By Joseph L. Watkins
In our last article we had set forth that to qualify as "A Redeeming One" three main distinctive things must be in place: The Desire, The Price, and The Right.
Now as we think together of The Redemptive Work of God in Christ Jesus, we want to more closely consider each of these three aspects - first The Desire, or "The Will" to do so. In the divine account of Ruth and Boaz we see that the nearest kinsman was willing and able, and perhaps even anxious, to be the redeemer, for in Ruth 4:4, "...he said I will redeem it". But he quickly had a change of heart when he learned the true cost. If he wanted the parcel of land, he must also buy Ruth and raise up seed to her first husband - such he was not willing to do. He may have been able to do so, and we know that he did have the right of redemption, but he did not have such a desire in his heart. The Will was not there.
Now I ask that you turn with me to the 49th Psalm. There we find another crest lesson on this very important subject. Note verses 6-8: "They that trust in their wealth, And boast --- in their riches; None -- can -- redeem his brother Nor give to God a ransom for him; For the redemption is --- precious (or priceless) and ceaseth forever."(or it can never be "An Equivalent")
Yes - all men born of woman may have "The Right of Redemption," and many may have "A Real Heart's Desire," but the Price of Redemption is, and will always be, far beyond their ability even though they bring together all of this world's wisdom, all of this world's talents, all of this world's beauty, and all of this world's combined wealth and riches. ALL would not be the equivalent to one man ALL - that all men could bring to bear, would not, could not, "Redeem One Man" from the grave. All is but folly to even try.
Now, Boaz did have "The Price of The Redemption." He had counted the cost of all that was under consideration, both the cost of all the land involved, "all that was Elimelech's, all that was Chilion's and Mahlon's, and Ruth - the price of all that it would take to be - "A True Redeemer".... "to raise up the name of the dead upon his inheritance," Ruth 4:10 "Boaz took Ruth, and she was his wife: and she bare a son." "And the women said unto Naomi, he shall be unto thee a restorer of - soul and a nourisher of thine old age:" Ru. 4:15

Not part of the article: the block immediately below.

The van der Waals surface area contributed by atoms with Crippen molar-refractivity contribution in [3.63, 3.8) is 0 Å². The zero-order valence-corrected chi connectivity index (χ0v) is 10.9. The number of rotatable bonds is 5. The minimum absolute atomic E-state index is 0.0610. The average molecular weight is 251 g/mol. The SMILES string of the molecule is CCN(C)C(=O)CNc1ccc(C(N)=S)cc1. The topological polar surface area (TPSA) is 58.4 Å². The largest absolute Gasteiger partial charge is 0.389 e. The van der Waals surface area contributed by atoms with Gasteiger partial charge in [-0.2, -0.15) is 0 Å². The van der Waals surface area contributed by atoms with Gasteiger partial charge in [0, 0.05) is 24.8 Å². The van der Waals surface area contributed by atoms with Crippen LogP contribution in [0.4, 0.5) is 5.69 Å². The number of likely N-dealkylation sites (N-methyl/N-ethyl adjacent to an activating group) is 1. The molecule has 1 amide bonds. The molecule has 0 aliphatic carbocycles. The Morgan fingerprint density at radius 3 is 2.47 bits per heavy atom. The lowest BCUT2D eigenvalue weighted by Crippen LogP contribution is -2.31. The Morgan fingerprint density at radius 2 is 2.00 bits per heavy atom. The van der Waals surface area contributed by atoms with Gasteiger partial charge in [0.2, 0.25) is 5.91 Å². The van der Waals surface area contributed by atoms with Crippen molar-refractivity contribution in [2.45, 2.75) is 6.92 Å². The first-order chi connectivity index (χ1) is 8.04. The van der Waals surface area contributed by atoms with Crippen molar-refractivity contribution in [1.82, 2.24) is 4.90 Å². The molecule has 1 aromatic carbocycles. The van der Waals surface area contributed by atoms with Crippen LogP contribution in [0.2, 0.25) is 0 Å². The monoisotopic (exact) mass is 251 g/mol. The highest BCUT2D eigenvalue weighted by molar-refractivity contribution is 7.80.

Yes, Boaz had the price of the redemption and he held in his heart the desire to redeem All, and he did pursue after the right of the redemption until it became his. Boaz was a true - redeeming one.
In our studies of The Great Work of God in Christ Jesus in "The Reconciliation," we learned that all sin of all men had been borne away by Christ Jesus. The One Holy God of all creation is now fully "satisfied" as we read in 1 John 2:1-2: "Jesus Christ the righteous (One) He is the propitiation for our sins: and not for ours only, but also for the sins of "the whole world".
The man that hears this, and believes this Divine Decoration is identified of God with Christ Jesus, the righteous One, and is re-born of God in Christ Jesus, and will one day be restored to life in "The Resurrection" and: "he that believeth - not - shall not see life ... but the wrath (judgment) of God abideth on him." John 3:36
Now we have set this in your mind to help understand that as we deal with the great subject of The Redemption of God in Christ Jesus, we have been taken beyond the sins of men. Even the redemption we have in Eph. 1:7 and Col. 1:14 is a reference to that which we are said to have already.
Yes, we have been forgiven our sins, and we have been delivered from the power of sin - however "The Redemption" that is being set forth in the post-Acts revelation of Paul is taking us away beyond - "The Sin Question".
I have rehearsed what a learner of truth may have to share - now I would like to set before you what a Teacher of Truth has to say of the matter. See Ber. Exp. Vol. 14, pg. 17: "It will be remembered that we pursued the theme of Redemption - up to a certain point ... then called a halt ... for a wider survey of the purpose of the ages. This we felt to be necessary, as many parts of the great purpose of redemption can only be understood in light of the greater purpose of the ages. We realized ... our investigations must take us back long before the fall of man to fine the seat and cause of trouble out of which we can be delivered only by The Redemption."
We turn now to Ber. Exp. Vol. 17, pg. 25: "The confusion (for such we believe it to be) is in measure due to the fact that one side of truth has been apprehended at the expense of the other."
Now to Ber. Exp. Vol. 17, pg. 29: "lie have ... searched the Scriptures, and have to record that out of all the places where "paddah and gaal" occur, but one passage definitely associates redemption with iniquity ... Ps. 130:8. There is no place where redemption is ever said to be for or from sin or sins. Now this statement is so opposed to popular teaching ... that many will feel impelled to put the matter to the test before going further." To be continued…